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U.S. Economy Surpasses Job Growth Expectations in May, Reduces Pressure on Fed to Lower Interest Rates

The U.S. economy added significantly more jobs than anticipated in May, countering concerns of a labor market slowdown and likely diminishing the Federal Reserve’s motivation to lower interest rates.


Nonfarm payrolls increased by 272,000 for the month, up from 165,000 in April and far exceeding the Dow Jones consensus estimate of 190,000.


Meanwhile, the unemployment rate rose to 4%, breaching that level for the first time since January 2022. This rise occurred even though the labor force participation rate decreased to 62.5%, down by 0.2 percentage points. The household survey used to compute the unemployment rate showed that the number of people reporting employment dropped by 408,000.


Job gains were mainly in health care, government, and leisure and hospitality, in line with recent trends. These three sectors added 68,000, 43,000, and 42,000 positions respectively, accounting for more than half of the total gains.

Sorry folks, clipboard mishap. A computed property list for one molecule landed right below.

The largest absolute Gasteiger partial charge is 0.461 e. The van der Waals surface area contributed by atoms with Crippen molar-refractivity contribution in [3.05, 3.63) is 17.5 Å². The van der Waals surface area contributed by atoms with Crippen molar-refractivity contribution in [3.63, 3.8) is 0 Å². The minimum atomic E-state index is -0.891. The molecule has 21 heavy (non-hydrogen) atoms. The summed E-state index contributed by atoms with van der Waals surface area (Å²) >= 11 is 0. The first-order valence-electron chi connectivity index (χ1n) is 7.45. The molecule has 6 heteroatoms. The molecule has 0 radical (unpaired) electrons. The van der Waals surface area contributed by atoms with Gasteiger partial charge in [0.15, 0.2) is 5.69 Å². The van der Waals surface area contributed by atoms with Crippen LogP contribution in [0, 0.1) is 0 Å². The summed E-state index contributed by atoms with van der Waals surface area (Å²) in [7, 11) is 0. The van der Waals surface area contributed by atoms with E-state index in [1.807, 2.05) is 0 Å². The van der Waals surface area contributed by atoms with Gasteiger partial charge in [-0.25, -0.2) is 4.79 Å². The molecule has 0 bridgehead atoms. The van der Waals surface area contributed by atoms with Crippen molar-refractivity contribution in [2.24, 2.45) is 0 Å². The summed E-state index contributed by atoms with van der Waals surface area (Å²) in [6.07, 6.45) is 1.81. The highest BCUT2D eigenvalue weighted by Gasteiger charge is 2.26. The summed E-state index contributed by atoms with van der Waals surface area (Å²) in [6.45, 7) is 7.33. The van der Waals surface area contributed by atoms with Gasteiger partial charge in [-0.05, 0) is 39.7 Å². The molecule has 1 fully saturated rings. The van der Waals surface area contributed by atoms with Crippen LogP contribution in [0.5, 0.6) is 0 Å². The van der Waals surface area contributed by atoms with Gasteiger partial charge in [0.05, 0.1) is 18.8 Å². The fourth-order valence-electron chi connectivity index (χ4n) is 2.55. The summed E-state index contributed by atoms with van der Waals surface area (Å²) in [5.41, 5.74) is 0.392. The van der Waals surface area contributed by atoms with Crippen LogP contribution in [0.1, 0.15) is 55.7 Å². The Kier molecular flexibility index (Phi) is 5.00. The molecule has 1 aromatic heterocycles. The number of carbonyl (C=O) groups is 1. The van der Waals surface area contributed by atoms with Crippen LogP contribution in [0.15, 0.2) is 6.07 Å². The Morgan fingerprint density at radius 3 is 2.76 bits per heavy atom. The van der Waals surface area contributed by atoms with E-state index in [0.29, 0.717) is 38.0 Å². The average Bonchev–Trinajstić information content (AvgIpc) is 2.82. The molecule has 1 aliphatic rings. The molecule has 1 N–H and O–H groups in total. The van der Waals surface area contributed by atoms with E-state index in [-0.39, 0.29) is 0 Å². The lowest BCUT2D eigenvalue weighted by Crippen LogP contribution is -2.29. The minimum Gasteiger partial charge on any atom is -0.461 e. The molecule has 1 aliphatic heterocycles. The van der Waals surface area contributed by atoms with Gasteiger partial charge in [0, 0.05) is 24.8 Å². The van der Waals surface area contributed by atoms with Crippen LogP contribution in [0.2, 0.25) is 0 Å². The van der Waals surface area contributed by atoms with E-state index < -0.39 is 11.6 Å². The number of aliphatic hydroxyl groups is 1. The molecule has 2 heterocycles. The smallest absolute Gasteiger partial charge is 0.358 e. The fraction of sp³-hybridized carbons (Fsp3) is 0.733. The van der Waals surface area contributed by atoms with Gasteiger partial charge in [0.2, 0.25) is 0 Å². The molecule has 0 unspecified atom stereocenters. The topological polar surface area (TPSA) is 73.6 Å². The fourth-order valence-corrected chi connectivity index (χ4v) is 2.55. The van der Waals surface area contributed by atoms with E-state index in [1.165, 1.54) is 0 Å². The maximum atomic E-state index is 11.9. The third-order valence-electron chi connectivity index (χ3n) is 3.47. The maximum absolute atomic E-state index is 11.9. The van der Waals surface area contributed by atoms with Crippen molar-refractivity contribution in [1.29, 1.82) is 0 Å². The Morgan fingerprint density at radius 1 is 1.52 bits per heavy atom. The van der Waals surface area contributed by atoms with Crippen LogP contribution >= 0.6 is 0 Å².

Other notable growth areas included professional, scientific and technical services (32,000), social assistance (15,000), and retail (13,000).


Regarding wages, average hourly earnings increased more than expected, rising 0.4% for the month and 4.1% from a year ago. The respective estimates were for increases of 0.3% and 3.9%.


Stock market futures declined while Treasury yields surged following the report.

This report comes at a time when investors are anxious about how long the Fed will maintain its benchmark borrowing rate at the highest level in about 23 years. Recently, policymakers have shown reluctance to cut rates soon as inflation remains above the central bank’s 2% target.


Currently, markets anticipate an initial rate cut in September, followed by another in December.


The Fed has not lowered rates since the early days of the Covid pandemic in 2020 and has raised them 11 times between March 2022 and July 2023. The benchmark federal funds rate is currently targeted between 5.25% and 5.5%.

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